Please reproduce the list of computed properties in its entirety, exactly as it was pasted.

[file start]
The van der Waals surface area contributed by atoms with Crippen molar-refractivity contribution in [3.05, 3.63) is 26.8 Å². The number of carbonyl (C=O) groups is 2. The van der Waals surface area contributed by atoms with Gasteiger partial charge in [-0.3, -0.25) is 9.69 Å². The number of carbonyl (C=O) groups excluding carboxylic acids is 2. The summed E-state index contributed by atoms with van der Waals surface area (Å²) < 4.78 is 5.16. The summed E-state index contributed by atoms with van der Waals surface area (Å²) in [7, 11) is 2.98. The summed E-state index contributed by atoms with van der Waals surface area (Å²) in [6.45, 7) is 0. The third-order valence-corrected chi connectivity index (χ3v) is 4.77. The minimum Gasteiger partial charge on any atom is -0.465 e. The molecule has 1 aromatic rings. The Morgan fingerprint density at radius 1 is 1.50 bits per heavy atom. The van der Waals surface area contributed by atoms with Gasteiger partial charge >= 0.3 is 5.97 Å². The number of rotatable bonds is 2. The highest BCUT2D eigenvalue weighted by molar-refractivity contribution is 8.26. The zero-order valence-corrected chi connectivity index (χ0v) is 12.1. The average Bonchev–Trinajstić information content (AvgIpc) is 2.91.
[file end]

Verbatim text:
The van der Waals surface area contributed by atoms with Crippen molar-refractivity contribution in [3.05, 3.63) is 26.8 Å². The number of carbonyl (C=O) groups is 2. The van der Waals surface area contributed by atoms with Gasteiger partial charge in [-0.3, -0.25) is 9.69 Å². The number of carbonyl (C=O) groups excluding carboxylic acids is 2. The summed E-state index contributed by atoms with van der Waals surface area (Å²) < 4.78 is 5.16. The summed E-state index contributed by atoms with van der Waals surface area (Å²) in [7, 11) is 2.98. The summed E-state index contributed by atoms with van der Waals surface area (Å²) in [6.45, 7) is 0. The third-order valence-corrected chi connectivity index (χ3v) is 4.77. The minimum Gasteiger partial charge on any atom is -0.465 e. The molecule has 1 aromatic rings. The Morgan fingerprint density at radius 1 is 1.50 bits per heavy atom. The van der Waals surface area contributed by atoms with Gasteiger partial charge >= 0.3 is 5.97 Å². The number of rotatable bonds is 2. The highest BCUT2D eigenvalue weighted by molar-refractivity contribution is 8.26. The zero-order valence-corrected chi connectivity index (χ0v) is 12.1. The average Bonchev–Trinajstić information content (AvgIpc) is 2.91.